Background.—Hypothermia is a frequent complication of cold weather exposure and/or wilderness injuries. Anecdotal reports have postulated that patients suffering from acute hypothermia are at significantly increased risk of developing lethal cardiac dysrhythmias secondary to the physical stimulation from moving and transporting patients.
Objective.—To develop a model to attempt to determine if rough handling and sudden movement can induce lethal cardiac dysrhythmias in a controlled animal study of mild to severe hypothermia.
Methods.—Ten anesthetized swine had continuous cardiac and invasive blood pressure (BP) monitoring. Core body temperature (CBT) was measured with an esophageal probe. Animals were secured to a backboard in a supine position for the duration of the study and their CBT was serially lowered by external cooling measures. At preset intervals (every 3°C lowered from the baseline CBT of 38°C), the animals were lifted via the backboard and rolled 90 degrees to the left and held for 5 seconds and then rolled to the right and held for 5 seconds. After rolling, the swine were lifted via the backboard 6 inches off the surgical table and dropped back onto the table, and after 15 seconds this was repeated at 12 inches. If no signs of dysrhythmia were noted, external cooling was continued. Data were analyzed by tests of proportion on mortality associated with hypothermia and mechanical stimulation. To determine whether hypothermia and mechanical stimulation were independent effects, a one-sided McNemar's test of matched pairs was employed.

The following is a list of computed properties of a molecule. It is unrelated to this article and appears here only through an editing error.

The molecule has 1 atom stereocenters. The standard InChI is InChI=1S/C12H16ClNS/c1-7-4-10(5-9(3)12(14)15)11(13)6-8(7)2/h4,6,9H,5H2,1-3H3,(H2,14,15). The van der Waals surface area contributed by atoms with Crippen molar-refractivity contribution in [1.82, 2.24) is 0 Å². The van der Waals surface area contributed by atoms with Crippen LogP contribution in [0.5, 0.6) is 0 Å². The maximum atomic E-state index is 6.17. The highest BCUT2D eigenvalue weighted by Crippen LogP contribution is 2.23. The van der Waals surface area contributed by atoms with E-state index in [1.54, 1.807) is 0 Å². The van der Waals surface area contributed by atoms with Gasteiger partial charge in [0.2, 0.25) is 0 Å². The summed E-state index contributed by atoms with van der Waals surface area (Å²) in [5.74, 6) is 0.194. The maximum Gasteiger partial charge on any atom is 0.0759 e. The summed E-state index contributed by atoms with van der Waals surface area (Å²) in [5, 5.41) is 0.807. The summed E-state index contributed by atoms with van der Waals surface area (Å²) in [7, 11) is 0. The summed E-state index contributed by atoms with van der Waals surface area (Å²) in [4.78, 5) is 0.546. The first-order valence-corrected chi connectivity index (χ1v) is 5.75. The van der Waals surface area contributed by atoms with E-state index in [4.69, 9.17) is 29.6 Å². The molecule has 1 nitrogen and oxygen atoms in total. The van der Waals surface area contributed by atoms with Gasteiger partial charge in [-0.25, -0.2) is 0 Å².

Results.—No animal developed a dysrhythmia at a CBT > 25°C with or without stimulation. Fifty percent of the animals developed fatal dysrhythmias (3 ventricular fibrillation, 2 asystole) with no stimulation but at CBT ≤ 25°C (average CBT 22.7°C). Twenty percent (2/10) developed fatal dysrhythmias (ventricular fibrillation) during mechanical stimulation. For hypothermia, a binomial test of the observed proportion 0.70 (fatality during hypothermia) against a hypothetical proportion of 0 (no fatality in the absence of hypothermia) yielded P < .001 with power = 1.00. For mechanical stimulation, a binomial test of the observed proportion 0.20 (fatality from mechanical stimulation); against a hypothetical proportion of 0 yielded P < .001 with power = 1.00. The test of matched pairs yielded P < .037, indicating that the variables of mechanical stimulation and hypothermia jointly caused mortality.
Conclusion.—Profound hypothermia induces fatal dysrhythmias both with and without mechanical stimulation in a swine model.